There are many articles and videos about making this flatbread, but most recipes belong to people who make it every day and don’t need to measure ingredients any more. The results on pictures are different — more or less thick, more or less soft, with more or less defined layers. So, where to begin?
I don’t have an explanation why we’ve never made dumplings with red and black currants at home. My Mom used to add currents to the sauce, but never fill dumplings with them. It’s funny that I am tasting this well known version of Ukrainian varenyki only now, so far from home, in Texas, where currants are exotic! I asked myself why dumplings with tart cherries and currants are so popular in Eastern European countries. I think, the key is the intensity of sweet and sour flavors rounded with soft dough and a little bit of cream or butter. Many other fruit and berries change its flavor when cooked, but tart cherries and currants keep it well and tease our taste buds with every bite!
My first mistake was to buy these tomatoes. I keep assuming everything on Farmers Market should taste good. They looked so beautiful, but the taste had nothing to do with their looks — watery and diluted. The only way to make them more or less enjoyable was to concentrate their flavor by partial dehydration, by making something similar to sun-dried tomatoes. Then I’ve made another mistake — left them in the oven for too long, and they turned into completely dry chips. Using plain Noosa yogurt to reconstitute some of their moisture became a brilliant idea! Alternated layers of dry tomatoes and yogurt created an equilibrium of texture and flavors the next day. It could’ve been mistaken for salami with unusually layered “meat” and “fat”… Or could it?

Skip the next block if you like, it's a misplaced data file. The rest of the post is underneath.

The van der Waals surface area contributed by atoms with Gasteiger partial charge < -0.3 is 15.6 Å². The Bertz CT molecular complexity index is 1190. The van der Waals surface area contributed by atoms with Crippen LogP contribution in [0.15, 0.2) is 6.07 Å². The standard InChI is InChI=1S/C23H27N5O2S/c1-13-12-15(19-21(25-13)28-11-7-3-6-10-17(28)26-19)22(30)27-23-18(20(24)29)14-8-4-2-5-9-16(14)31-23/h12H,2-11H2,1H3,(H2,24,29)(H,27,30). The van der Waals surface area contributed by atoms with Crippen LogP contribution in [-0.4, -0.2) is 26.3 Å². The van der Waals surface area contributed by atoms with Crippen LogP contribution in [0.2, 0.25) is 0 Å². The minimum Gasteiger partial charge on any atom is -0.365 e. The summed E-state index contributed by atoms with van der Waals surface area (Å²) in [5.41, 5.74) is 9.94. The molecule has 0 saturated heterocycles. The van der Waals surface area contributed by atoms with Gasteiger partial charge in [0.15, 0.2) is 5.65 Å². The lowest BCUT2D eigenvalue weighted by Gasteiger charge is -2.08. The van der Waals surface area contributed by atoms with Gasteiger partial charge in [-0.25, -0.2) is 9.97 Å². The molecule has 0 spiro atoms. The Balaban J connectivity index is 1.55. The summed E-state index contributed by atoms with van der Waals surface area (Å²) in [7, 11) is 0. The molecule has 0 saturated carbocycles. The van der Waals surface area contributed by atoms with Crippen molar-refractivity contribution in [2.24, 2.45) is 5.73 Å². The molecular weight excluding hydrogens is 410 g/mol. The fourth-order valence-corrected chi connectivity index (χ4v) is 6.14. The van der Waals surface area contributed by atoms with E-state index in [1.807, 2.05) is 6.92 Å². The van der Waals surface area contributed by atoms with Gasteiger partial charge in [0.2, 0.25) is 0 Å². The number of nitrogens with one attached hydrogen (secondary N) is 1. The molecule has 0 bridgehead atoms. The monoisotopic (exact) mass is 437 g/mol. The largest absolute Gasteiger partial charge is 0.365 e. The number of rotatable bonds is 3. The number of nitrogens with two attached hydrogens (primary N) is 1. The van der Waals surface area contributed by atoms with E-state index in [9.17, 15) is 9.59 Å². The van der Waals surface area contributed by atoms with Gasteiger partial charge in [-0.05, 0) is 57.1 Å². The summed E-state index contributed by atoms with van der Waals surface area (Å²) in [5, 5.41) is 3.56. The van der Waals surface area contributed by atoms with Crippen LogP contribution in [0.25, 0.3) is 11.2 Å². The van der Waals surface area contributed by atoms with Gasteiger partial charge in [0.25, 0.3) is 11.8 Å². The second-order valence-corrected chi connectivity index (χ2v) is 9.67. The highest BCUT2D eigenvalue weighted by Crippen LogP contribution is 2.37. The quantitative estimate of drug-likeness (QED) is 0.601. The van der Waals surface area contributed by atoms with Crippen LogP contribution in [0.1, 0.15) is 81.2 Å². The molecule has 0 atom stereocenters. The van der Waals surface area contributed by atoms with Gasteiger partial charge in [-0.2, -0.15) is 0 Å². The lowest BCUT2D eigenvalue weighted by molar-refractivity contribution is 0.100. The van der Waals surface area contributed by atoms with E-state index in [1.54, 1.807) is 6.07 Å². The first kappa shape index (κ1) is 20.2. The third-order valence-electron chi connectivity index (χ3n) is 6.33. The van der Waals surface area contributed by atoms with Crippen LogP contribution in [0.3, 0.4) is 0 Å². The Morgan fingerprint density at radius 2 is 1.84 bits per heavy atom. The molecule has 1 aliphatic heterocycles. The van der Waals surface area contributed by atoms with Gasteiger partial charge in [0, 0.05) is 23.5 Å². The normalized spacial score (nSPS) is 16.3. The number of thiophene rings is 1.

I saw this video on Facebook about 4 months ago. It shows this kind of pizza is made at Trattoria Pizzeria La Bufala: it is cross cut at the center, filled with some buffalo ricotta and black truffles, garnished with arugula, cherry tomatoes, and fresh buffalo mozzarella. I liked the idea so much, it had to be recreated in my kitchen! Obviously, in my home kitchen and with the ingredients available in Central Texas, I could only utilize the presentation idea. I refer to this idea as 4-pies pizza, thus the name.
While the rest of the world used this word to describe a matchstick knife cut, for Russian-speaking culinary community julienne has always been a chicken and mushroom casserole en cocotte. This legendary dish was extremely popular during the Soviet era in high-end restaurants as well as at home. Naturally, the assumption was that the recipe is a result of French influence on pre-revolution Russian cuisine. All stories I know about this dish are mostly anecdotes. Many different recipes claim to be original. Some insist on using mushrooms, preferably porchini. Other include cooked chicken and other vegetables. Restaurant versions often add bechamel or mornay sauces, while home cooks prefer sour cream. Everybody makes this dish adjusted to their personal taste, keeping the same only basic ingredients and the way it is served. Russian julienne has to be cooked individually portioned in mini casseroles and covered with a generous amount of cheese to melt on top. It is simple and delicious!
This corn soup is sweet and creamy with earthy aroma and delicate warming heat of charred green chili. Fresh corn and poblano pair perfectly here. Serve it with crunchy corn tortilla chips and fresh cilantro. Melt some cheese in it to add more depth and creaminess.
Do you prefer fresh or roasted tomatoes with burrata? Why? For a long time I was sure fresh tomatoes are the best. Until today. Roasted tomatoes concentrate their flavor and change their texture. They become tender soft, just like burrata. Add basil leaves and flowers, chives flowers, thyme, EV olive oil, and fresh crusty baguette. That’s it.
I want to hear a delicate snap when an oatcake is broken to pieces. Without being fragile, a piece of oatcake should easily crumble between my fingers when lightly pressed. That’s the goal for texture. Everything else is variable.
There are many morels recipes in my collection. All of them are variations of what everybody else makes with morels. Baked Langres stuffed with morels and served with crusty bread and French champagne is my own invention. It is my favorite and the most decadent recipe. It turns an ordinary weekday dinner into fantastic celebration of flavors and textures.